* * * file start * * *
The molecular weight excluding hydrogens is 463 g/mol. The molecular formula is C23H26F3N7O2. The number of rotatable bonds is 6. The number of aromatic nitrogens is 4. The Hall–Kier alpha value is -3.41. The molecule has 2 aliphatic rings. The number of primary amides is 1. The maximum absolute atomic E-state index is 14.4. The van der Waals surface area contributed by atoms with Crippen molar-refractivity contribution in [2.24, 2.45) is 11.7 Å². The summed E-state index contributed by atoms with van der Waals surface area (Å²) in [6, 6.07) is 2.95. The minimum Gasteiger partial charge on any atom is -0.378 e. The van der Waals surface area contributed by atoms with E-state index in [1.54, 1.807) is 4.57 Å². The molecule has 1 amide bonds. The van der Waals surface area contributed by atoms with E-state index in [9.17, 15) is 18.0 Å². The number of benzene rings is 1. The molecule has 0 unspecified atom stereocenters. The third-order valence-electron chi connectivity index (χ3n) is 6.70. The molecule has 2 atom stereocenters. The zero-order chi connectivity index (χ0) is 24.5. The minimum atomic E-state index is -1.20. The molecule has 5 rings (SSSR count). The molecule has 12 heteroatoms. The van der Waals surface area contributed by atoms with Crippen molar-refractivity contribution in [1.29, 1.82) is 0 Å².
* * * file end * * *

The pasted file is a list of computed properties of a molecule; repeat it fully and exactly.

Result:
The molecular weight excluding hydrogens is 463 g/mol. The molecular formula is C23H26F3N7O2. The number of rotatable bonds is 6. The number of aromatic nitrogens is 4. The Hall–Kier alpha value is -3.41. The molecule has 2 aliphatic rings. The number of primary amides is 1. The maximum absolute atomic E-state index is 14.4. The van der Waals surface area contributed by atoms with Crippen molar-refractivity contribution in [2.24, 2.45) is 11.7 Å². The summed E-state index contributed by atoms with van der Waals surface area (Å²) in [6, 6.07) is 2.95. The minimum Gasteiger partial charge on any atom is -0.378 e. The van der Waals surface area contributed by atoms with E-state index in [1.54, 1.807) is 4.57 Å². The molecule has 1 amide bonds. The van der Waals surface area contributed by atoms with E-state index in [9.17, 15) is 18.0 Å². The number of benzene rings is 1. The molecule has 0 unspecified atom stereocenters. The third-order valence-electron chi connectivity index (χ3n) is 6.70. The molecule has 2 atom stereocenters. The zero-order chi connectivity index (χ0) is 24.5. The minimum atomic E-state index is -1.20. The molecule has 5 rings (SSSR count). The molecule has 12 heteroatoms. The van der Waals surface area contributed by atoms with Crippen molar-refractivity contribution in [1.29, 1.82) is 0 Å².